Jer 20:10-13; Ps 18:2-7; Jn 10:31-42
It sounds so selfish. This psalm sounds self-centered. The opening line admits that my love for the LORD is because he is my strength, my rock, my fortress, and my deliverer. Because the LORD has so loved me, I love him. Yet, isn’t this how love works. We love in response to being loved. We love our parents because they love us. We love our Father in heaven because he first loved us. There is no way of getting around it. Love flows from love. Perhaps that’s why it takes some kind of crisis before we begin to respond to the love so near and so taken for granted. Even on a natural level a family really comes together when there is an accident or illness in one of the members. The death of a parent (even more so of both parents) changes everything in the family. Siblings must choose to love each other just because they are brothers and sisters, not because dad or mom insist on it. This is the way love operates in human relationship. It gives us a hint of the way the mystery of love unfolds in our relationship with God, Father, Son and Holy Spirit. Psalm 18 seems to arise out of great distress. The faith that is presupposed by this prayer is produced by some profound crisis. King David felt both the depths of distress and the heights of comfort. “The breakers of death surged round about me, the destroying floods overwhelmed me; the cords of the nether world enmeshed me, the snares of death overtook me.” Here is a man exposing the most fearsome moments of his life. In this moment only faith can move us to cry out to the LORD who first loved us, the LORD who cannot love us more, and will not love us less, who loves us without regret and will never leave us. Like David and all our ancestors in the faith we pray this psalm still. The prophet Jeremiah needed to pray this way as his life was threatened from every side. The Lord Jesus also prayed this psalm when the crowd picked up rocks. We, too, have the kind of dangerous enemies that inspire such prayer.
Not too long ago we heard the same prayer from the heart of the Lord’s prophet, Jeremiah still longs to witness the vengeance of the Lord over his enemies. Back in chapter 11, which was read on Saturday, we first heard such a petition. It is startling for our Christian hearts to listen to our prophets pray this way, “let me witness the vengeance you take on them, for to you I have entrusted my cause.” Yet, how else is Jeremiah to pray? He is surrounded by terror. They denounce him on every side; his former friends are now his most deadly enemies. All the prophet knows for sure is that the LORD is with him. The LORD is near like a mighty champion. Jeremiah knows that his persecutors will stumble; they will not be victorious over him. It is the LORD who probes the mind and heart of his prophet and of his prophet’s enemies. It is the LORD alone who wants to be converted, to be rescued, and to be saved. The LORD wants both Jeremiah and his enemies to place their trust in him, so that all might be saved. Then will the lion and the lamb, the kid and the bear, the child and the cobra, sing praise to the LORD for he does rescue the poor from the power of the wicked. The power of God’s saving love in Christ Our Lord is so total that even the righteous ones, even the very mouth piece of God will have a life-changing conversion, and live forever with those who once tried to kill him.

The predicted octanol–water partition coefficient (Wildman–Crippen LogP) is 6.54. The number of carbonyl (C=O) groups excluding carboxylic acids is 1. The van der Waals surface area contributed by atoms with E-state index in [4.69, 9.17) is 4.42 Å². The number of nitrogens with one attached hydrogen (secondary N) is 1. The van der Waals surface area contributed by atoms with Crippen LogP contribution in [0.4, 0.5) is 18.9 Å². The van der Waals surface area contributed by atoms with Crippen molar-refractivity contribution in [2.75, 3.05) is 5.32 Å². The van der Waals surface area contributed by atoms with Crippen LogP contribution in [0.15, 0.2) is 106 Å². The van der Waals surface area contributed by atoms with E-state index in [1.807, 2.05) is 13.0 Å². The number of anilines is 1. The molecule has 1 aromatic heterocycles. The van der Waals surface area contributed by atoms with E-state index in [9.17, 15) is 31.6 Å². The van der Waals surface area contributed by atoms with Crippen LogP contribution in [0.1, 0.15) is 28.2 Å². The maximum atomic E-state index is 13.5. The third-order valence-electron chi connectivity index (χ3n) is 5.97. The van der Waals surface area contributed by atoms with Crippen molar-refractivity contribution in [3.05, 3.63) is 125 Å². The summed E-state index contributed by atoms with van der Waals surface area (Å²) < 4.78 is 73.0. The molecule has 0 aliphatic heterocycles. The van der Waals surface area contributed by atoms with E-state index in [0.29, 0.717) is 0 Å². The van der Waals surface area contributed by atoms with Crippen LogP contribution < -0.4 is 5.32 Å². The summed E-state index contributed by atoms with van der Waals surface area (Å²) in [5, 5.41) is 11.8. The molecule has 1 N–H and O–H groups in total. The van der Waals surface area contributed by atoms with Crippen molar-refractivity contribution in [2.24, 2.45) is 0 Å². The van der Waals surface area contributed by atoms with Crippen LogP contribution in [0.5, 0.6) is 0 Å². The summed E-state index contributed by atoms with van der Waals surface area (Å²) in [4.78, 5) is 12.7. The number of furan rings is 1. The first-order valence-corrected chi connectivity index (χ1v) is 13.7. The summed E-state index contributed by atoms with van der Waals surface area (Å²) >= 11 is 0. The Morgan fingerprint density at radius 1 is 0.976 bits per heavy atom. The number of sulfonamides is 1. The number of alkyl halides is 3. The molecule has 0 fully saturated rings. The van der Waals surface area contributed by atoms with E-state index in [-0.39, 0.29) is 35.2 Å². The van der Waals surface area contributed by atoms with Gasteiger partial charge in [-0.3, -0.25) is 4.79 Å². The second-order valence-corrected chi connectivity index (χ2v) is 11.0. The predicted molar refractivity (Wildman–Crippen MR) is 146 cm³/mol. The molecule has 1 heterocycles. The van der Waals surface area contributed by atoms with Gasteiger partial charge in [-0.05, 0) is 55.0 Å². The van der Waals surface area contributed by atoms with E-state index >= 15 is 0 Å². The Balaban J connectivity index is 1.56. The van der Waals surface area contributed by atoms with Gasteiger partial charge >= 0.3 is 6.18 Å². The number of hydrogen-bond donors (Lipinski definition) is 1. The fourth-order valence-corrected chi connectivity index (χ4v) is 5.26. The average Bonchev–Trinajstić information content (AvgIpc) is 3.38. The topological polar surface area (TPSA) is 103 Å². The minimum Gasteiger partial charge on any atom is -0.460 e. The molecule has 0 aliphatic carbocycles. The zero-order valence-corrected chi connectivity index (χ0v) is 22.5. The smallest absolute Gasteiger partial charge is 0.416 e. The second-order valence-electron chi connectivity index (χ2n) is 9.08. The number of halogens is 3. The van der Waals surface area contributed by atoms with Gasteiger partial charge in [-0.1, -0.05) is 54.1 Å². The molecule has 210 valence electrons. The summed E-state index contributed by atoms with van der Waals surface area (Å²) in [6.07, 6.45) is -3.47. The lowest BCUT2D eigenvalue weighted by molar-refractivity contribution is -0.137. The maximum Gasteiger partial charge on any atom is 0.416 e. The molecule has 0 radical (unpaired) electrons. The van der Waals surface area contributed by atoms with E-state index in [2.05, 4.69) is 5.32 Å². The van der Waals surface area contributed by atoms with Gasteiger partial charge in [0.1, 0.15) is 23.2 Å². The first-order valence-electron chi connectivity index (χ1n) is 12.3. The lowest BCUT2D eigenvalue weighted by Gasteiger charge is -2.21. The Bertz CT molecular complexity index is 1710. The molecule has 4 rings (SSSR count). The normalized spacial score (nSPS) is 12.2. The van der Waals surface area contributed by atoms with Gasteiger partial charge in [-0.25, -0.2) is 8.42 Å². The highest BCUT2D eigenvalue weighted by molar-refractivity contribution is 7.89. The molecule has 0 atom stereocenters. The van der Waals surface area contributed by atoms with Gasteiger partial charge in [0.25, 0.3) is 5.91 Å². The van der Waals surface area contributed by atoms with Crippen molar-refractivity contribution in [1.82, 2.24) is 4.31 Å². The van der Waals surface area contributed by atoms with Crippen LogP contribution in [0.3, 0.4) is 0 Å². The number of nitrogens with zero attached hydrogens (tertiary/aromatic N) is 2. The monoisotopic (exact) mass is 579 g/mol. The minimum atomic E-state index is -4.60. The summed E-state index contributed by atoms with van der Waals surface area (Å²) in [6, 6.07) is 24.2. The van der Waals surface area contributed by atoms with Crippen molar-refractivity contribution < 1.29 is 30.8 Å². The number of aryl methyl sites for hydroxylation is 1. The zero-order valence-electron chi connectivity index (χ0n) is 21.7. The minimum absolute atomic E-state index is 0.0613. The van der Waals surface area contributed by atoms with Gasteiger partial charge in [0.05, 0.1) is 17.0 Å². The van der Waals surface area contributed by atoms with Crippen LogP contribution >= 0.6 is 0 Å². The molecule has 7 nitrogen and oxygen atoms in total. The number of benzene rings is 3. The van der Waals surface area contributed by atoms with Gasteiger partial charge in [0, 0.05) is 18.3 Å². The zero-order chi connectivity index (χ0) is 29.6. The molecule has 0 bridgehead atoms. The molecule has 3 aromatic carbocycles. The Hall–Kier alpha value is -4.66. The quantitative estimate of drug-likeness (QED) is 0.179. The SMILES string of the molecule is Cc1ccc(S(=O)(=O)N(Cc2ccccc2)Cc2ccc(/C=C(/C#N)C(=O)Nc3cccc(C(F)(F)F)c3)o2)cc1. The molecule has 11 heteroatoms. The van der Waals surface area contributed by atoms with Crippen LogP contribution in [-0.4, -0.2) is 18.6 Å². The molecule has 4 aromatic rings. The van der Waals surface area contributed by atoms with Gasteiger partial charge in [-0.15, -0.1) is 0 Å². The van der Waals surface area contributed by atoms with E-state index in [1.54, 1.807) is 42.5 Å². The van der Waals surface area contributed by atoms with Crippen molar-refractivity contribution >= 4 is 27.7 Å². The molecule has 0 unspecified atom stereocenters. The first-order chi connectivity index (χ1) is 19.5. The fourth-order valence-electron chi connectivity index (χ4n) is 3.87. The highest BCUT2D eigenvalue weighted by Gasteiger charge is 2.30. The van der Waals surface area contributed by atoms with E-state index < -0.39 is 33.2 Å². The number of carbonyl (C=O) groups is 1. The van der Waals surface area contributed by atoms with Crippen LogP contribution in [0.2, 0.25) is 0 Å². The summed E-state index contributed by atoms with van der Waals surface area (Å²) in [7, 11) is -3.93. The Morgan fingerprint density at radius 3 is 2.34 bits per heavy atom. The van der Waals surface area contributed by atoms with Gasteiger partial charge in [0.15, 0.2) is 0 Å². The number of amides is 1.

This divine love in Christ motivates his discussion with those who picked up stones to kill him. First, the Lord Jesus questions them: “I have shown you many good works from my Father. For which of these are you trying to stone me.” The Lord Jesus wants them to reconsider their violence in the light of his works, his signs and wonders, his love and healing. However, it is not for any such deeds that they are so appalled. “We are not stoning you for a good work but for blasphemy. You, a man, are making yourself God.” This accusation goes far beyond the synoptic claim that he casts out demons by the power of the prince of demons. However, the Lord Jesus is not unnerved by their accusation. The Lord appeals to their common heritage, the Scripture for his next effort to explain who he is and whence he comes. Psalm 82:6-7 is the source for the Lord’s reference, “I declare: ‘Gods though you be, offspring of the Most High all of you, yet like any mortal you shall die; like any prince you shall fall.’” The corrupt judges of Israel have divine power over life and death, yet because they are wicked they too must die. If the inspired Scripture refers to men as Gods, why does it so shock and offend the crowd that the Lord refers to himself as the Son of God? The Lord wants his opponents to accept the truth. The Lord Jesus loves his enemies, and he keep inviting them to grow in faith. He gives them another alternative way of dealing with him, “believe the works, so that you may realize and understand that the Father is in me and I am in the Father.” It was for just such a statement that they had picked up rocks—“The Father and I are one.” They tried to arrest him; again he escaped because his hour had not yet come. This time the Lord Jesus didn’t hide in the temple precincts; this time he went back across the Jordan to the place where he was well accepted for doing the will of the Father. Here where John baptized the Lord remained and was refreshed among those who believed. These less sophisticated believers could rejoice that everything John had said about Jesus came to pass. Indeed, he worked great signs and wonders and the greatest sign was yet to come the sign of the cross. From being raised high upon the cross and into he glory of the resurrection and ascension, the Lord Jesus became the universal sign of the Father’s love and tenderness available in the flesh, in and among those simple and humble enough to believe. The Gospel of John assures us that these were many.